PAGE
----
Health care and home prices. Two little things covered in Wednesday’s State of the Union Address from President Obama.
I’m not going to address political issues here as much as economic issues. Health care and home prices are real issues that impact everyone since they are dealt with on a regular basis and consume a huge portion of personal spending, while also being responsible for a huge number of jobs. The two points I make below are addressed at both Republicans and Democrats as neither party seems to view these issues as I do.
In regards to health care, below are a few of the first paragraphs of the speech that refer to health care:
“I took on health care because of the stories I’ve heard from Americans with preexisting conditions whose lives depend on getting coverage; patients who’ve been denied coverage; families –- even those with insurance -– who are just one illness away from financial ruin.
After nearly a century of trying — Democratic administrations, Republican administrations — we are closer than ever to bringing more security to the lives of so many Americans. The approach we’ve taken would protect every American from the worst practices of the insurance industry. It would give small businesses and uninsured Americans a chance to choose an affordable health care plan in a competitive market. It would require every insurance plan to cover preventive care.
And by the way, I want to acknowledge our First Lady, Michelle Obama, who this year is creating a national movement to tackle the epidemic of childhood obesity and make kids healthier. (Applause.) Thank you. She gets embarrassed. (Laughter.)
Our approach would preserve the right of Americans who have insurance to keep their doctor and their plan. It would reduce costs and premiums for millions of families and businesses. And according to the Congressional Budget Office -– the independent organization that both parties have cited as the official scorekeeper for Congress –- our approach would bring down the deficit by as much as $1 trillion over the next two decades. (Applause.)”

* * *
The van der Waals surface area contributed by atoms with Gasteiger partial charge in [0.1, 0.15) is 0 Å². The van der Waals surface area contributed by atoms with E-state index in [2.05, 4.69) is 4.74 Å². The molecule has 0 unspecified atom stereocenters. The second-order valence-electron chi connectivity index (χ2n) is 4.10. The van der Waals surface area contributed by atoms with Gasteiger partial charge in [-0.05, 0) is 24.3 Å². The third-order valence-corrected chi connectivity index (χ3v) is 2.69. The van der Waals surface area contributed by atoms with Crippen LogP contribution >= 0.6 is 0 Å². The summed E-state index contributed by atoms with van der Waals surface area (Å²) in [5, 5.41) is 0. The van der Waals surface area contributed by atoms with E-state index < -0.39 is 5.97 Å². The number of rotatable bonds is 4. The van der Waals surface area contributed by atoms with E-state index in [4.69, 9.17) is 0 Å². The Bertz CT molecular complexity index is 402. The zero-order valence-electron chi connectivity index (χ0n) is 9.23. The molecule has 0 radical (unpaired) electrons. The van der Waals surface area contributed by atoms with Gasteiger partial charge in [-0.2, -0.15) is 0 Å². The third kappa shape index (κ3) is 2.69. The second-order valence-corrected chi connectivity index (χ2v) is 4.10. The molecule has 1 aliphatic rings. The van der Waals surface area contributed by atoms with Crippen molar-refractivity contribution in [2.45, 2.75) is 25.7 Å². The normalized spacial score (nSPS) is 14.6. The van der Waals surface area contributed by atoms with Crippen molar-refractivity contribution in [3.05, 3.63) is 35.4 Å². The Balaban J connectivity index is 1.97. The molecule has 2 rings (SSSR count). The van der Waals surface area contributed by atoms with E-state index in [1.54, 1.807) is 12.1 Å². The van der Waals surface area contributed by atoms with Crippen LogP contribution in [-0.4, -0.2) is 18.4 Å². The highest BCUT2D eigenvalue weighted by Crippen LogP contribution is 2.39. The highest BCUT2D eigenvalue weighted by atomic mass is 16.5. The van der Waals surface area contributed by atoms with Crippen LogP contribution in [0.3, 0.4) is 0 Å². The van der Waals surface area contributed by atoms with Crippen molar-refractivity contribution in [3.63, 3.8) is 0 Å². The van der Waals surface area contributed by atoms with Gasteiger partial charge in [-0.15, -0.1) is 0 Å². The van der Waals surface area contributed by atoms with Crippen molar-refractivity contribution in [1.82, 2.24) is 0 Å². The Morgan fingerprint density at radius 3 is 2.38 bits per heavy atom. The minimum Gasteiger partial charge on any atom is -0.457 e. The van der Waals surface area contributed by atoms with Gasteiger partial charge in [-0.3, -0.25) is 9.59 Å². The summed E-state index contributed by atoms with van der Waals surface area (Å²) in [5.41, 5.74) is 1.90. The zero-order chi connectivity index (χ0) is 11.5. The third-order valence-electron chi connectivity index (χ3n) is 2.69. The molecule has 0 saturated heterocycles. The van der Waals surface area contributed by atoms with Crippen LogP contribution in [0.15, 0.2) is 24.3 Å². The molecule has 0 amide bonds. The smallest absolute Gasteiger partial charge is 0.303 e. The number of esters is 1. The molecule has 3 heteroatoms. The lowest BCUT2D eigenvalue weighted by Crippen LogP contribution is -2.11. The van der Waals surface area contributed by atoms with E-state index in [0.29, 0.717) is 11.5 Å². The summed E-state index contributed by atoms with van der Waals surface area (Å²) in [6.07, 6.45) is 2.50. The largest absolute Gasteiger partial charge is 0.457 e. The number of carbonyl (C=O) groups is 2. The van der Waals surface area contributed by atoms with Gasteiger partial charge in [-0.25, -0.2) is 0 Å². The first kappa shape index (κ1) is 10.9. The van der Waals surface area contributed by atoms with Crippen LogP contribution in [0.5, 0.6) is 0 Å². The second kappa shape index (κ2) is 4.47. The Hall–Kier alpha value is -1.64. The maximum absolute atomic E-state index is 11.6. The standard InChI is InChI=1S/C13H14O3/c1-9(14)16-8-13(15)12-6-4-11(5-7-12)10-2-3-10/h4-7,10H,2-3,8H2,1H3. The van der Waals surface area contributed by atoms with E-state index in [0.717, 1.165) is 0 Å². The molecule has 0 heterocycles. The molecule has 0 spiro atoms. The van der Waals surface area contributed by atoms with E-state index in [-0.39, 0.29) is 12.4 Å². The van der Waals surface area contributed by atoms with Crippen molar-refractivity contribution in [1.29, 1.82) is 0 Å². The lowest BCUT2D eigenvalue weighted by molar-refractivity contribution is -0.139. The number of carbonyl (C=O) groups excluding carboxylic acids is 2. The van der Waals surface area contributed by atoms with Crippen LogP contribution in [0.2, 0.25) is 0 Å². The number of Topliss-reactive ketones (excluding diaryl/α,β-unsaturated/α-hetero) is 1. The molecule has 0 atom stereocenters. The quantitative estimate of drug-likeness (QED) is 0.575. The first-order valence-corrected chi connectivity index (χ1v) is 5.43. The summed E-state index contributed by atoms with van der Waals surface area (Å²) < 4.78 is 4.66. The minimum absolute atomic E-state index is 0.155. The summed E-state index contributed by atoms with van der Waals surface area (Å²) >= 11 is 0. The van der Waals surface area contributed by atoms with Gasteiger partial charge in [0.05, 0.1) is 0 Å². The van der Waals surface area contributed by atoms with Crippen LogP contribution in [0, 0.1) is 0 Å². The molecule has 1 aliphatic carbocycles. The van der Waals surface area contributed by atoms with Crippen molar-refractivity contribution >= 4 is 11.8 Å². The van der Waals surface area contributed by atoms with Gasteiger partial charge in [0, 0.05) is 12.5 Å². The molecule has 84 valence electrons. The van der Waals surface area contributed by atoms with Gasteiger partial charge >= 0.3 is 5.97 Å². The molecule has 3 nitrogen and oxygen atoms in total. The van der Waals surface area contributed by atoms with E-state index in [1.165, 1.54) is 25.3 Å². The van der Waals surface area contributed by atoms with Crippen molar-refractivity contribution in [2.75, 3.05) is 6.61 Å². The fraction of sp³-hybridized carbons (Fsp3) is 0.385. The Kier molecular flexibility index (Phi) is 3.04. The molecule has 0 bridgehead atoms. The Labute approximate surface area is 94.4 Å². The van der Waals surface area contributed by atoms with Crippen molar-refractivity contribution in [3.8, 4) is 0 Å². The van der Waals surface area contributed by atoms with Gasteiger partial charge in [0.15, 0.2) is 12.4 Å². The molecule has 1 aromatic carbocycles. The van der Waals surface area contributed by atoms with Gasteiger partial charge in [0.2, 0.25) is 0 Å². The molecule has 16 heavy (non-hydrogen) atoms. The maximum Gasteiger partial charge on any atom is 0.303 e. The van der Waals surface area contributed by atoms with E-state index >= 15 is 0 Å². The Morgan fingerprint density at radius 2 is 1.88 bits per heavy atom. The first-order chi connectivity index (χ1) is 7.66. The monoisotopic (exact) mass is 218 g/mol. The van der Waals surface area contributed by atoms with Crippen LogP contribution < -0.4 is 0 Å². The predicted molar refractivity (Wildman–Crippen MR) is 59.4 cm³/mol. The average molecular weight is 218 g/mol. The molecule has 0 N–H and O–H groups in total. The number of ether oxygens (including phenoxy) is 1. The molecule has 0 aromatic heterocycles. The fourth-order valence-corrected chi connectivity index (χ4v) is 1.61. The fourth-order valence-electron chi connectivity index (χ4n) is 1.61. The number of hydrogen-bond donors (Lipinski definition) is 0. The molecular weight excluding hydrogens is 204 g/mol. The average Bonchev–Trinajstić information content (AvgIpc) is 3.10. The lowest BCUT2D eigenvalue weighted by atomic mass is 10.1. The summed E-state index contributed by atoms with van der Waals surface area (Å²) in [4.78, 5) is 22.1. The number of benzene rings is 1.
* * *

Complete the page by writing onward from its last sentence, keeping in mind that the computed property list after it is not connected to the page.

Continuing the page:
What is the central theme of the discussion here and it seems in all discussions about health care? Insurance. My question is why? Why is it only with health care that insurance is billed from the beginning (with the exception of a deductible)? While watching, my wife brought up several great points in comparing health insurance to auto insurance:
- We are required by law to have auto insurance but not health insurance
- If you show up at an emergency room, they have to treat you even if you don’t have insurance
- Health insurance is automatically billed for check-ups, medicine and everything else when you see a doctor
- If auto insurance was the same way, it would pay for gas, oil changes, new tires etc.
So the question is, why do we expect health insurance to pay for everything? If I want a check-up, why is it so hard for me to get one for a cash price? When I walk in the door of a doctor’s office they ask for my insurance information as opposed to telling me what a service costs. In California an auto repair service provider must provide a written estimate for all repair work. Why don’t doctors do the same thing, with the exception of emergencies, and allow me to choose if I would like to pay cash for that service?
Why not save insurance for big things, like you do with your car? If I have a cold and go to the doctor wouldn’t it make more sense to pay cash and not involve insurance? The windshield on our car cracked this week. I’m not going to file an insurance claim, I’m going to call the glass repair company, pay $200 and get it fixed.
The crux of the point is that we are trying to reform insurance, and I think we should be trying to reform behavior and the business of health care itself.
There was one line in the SOTU that really hit me about home prices, financial planning and our overall economic priorities:
That’s why we’re working to lift the value of a family’s single largest investment –- their home.
Why do we position homes as an investment? Why can’t we just buy a place to live and raise our family. If the price of a home factors in that people should view it as an investment, aren’t we creating a market that is focused on increasing long-term value as opposed to a market for people to buy a place to live? This would make me think that houses are more expensive because they are viewed as investments.
I own a house (OK I have a 30 year mortgage on a house where we live) and write a big check every month for health insurance and I think that both of the costs would be substantially reduced if we just changed how we as a society view what they are both for.